Immigration Track: Finding the story: Immigration (advanced)
On any given day, about 45,000 people are in immigrant detention, a number that has increased under the Trump administration’s policies and put government facilities at capacity.
Prosecutions for illegal entry swamp federal courts, making up about 80 percent of the dockets of cases in districts along the border, and a record of more than 869,000 people are waiting for their cases to be heard in immigration courts, with an average wait time stretching longer than two years.
During last year’s family separation crisis, parents were sent to a series of detention centers run by different government agencies while kids were sent to federal shelters run by nonprofits and private companies across the country making billions of dollars while facing little public scrutiny. Meanwhile, more than 12,000 migrant children who traveled here without their parents are in government shelters and the administration is trying to expand its capacity to hold more minors.
What are the governmental agencies and private companies that run these facilities? How are they making their money and where are their contracts? And how does the Trump administration’s policies and practices affect the lives of those forced to live in them?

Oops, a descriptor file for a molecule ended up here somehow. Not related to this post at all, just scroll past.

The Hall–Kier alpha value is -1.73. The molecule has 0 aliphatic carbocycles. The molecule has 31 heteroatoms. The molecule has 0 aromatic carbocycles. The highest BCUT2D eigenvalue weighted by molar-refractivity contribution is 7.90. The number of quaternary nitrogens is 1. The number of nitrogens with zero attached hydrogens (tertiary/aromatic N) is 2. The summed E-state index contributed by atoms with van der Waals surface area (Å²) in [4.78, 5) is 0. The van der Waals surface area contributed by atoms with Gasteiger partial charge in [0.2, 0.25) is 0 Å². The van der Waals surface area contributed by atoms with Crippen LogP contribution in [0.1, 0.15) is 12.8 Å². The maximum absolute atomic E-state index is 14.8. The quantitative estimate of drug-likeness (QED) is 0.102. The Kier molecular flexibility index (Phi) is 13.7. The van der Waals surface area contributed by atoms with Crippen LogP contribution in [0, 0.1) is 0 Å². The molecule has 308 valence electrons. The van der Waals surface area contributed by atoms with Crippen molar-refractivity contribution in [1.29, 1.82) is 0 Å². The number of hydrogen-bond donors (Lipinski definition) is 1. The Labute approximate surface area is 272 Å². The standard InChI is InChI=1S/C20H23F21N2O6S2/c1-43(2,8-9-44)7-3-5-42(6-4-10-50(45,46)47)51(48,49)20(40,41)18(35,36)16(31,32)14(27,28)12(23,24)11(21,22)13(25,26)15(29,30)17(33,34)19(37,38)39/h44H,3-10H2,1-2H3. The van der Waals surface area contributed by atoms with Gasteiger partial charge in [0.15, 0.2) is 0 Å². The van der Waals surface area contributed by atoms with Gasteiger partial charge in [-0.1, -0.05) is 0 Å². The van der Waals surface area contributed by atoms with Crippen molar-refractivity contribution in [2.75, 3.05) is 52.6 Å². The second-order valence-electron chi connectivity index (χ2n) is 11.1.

Over the past two years, 22 immigrants have died in custody, the highest number since 2009.
Building on the previous session, we delve into the intersection of criminal and immigration law, how to use court data to parse it, and examine ways to look into the secretive adult detention centers and the shelters holding migrant children.
This session is good for: Anyone. No technical skills are needed for this workshop.
Silvia Foster-Frau covers immigration for the San Antonio Express-News. She won Texas AP Star Reporter of the Year in the biggest newspaper category for her work last year covering immigration and the Sutherland Springs community's recovery from the 5th deadliest mass shooting in U.S. history. She has lived in Spain and in Mexico, was a Hearst Journalism Fellow from 2015-2017, and graduated from Grinnell College with a bachelor's in English in 2015. @SilviaElenaFF
Lomi Kriel, the immigration reporter at the Houston Chronicle, was the first to uncover the separation of migrant families at the border in November 2017. She frequently reports from the border and previously was based in Central America for Reuters & covered criminal justice for the San Antonio Express-News. She holds a master of arts in journalism from Columbia University & is a Texas Longhorn. Born and raised in South Africa, she speaks Spanish and Afrikaans. @lomikriel
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